In therapy, ambivalent men oftentimes recall feeling humiliated at some point in their young childhood for crying or being too emotional.
She became more emotionally intense and, ironically, although Rob was less available to her, she was more dependent on him.
I have seen in my clinical practice—working with young and middle-aged adults—that a dynamic such as this can still result in marriage despite all.
This is particularly true when they are also parents and responsible for small children.
On the other hand, men who do not have emotional intimacy with their wives often live a dulled out existence and have fewer close relationships with friends or with their own children.
Instead, they're typically left feeling as if they're not good enough, and frustrated that they cannot have their needs met. As I describe in my my book, a woman who chronically pursues ambivalent men only lives out one small part of what it means to be female.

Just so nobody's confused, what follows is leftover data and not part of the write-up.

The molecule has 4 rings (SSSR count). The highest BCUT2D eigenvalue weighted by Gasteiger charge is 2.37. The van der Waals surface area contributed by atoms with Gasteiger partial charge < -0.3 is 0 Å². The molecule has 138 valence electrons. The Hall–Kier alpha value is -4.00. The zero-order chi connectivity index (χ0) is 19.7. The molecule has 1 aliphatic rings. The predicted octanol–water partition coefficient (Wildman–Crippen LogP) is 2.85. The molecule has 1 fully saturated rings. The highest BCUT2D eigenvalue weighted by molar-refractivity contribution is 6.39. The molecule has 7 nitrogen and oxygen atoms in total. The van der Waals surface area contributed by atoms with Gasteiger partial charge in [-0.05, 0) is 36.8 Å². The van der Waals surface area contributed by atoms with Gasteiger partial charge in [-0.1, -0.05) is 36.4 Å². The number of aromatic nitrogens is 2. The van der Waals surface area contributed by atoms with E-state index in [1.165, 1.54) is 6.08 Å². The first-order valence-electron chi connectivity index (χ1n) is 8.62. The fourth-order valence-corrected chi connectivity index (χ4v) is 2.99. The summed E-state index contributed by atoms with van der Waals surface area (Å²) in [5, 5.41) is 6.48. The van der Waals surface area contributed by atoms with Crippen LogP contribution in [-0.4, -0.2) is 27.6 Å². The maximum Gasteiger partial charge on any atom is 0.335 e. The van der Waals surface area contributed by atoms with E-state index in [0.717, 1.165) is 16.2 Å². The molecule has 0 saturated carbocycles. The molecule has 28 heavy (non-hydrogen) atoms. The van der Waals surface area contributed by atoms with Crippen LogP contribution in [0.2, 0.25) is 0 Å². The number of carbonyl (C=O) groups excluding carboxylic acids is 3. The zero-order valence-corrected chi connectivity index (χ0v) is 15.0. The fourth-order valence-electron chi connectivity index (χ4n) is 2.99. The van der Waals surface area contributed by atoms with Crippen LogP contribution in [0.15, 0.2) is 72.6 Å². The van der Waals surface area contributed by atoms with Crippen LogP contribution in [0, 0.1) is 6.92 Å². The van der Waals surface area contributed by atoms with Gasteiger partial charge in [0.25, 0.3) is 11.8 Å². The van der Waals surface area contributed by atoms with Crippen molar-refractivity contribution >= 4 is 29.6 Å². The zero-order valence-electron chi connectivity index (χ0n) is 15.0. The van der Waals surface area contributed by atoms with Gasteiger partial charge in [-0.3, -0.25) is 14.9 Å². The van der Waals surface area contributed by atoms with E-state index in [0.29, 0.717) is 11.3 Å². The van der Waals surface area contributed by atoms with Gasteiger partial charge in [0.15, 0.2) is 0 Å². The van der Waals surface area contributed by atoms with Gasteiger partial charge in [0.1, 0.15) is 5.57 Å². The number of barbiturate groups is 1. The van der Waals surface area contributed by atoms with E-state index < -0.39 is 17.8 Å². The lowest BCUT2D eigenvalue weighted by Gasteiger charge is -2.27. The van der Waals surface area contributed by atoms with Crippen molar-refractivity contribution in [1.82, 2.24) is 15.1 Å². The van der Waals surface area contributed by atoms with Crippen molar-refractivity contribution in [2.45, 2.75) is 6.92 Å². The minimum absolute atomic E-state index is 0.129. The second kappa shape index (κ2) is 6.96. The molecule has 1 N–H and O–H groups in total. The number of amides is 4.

This manifests to the partner as emotional neediness—“Where are you? She tunes into her nurturing, caregiver self to such a degree that she forfeits a strong core sense of who she is separate from her relationships with others.
The wife finds herself with an unreliable partner she cannot depend upon for the logistics of life, let alone her emotional needs.
Think Big Picture It is not about getting a man to commit or to step up to the plate.
Often the "player" eventually tires out or sees his cohort maturing to the next level of commitment.
He fears being left behind and commits to the last person he finds in his arms.
She put her other interests on the back burner to spend more time with Rob.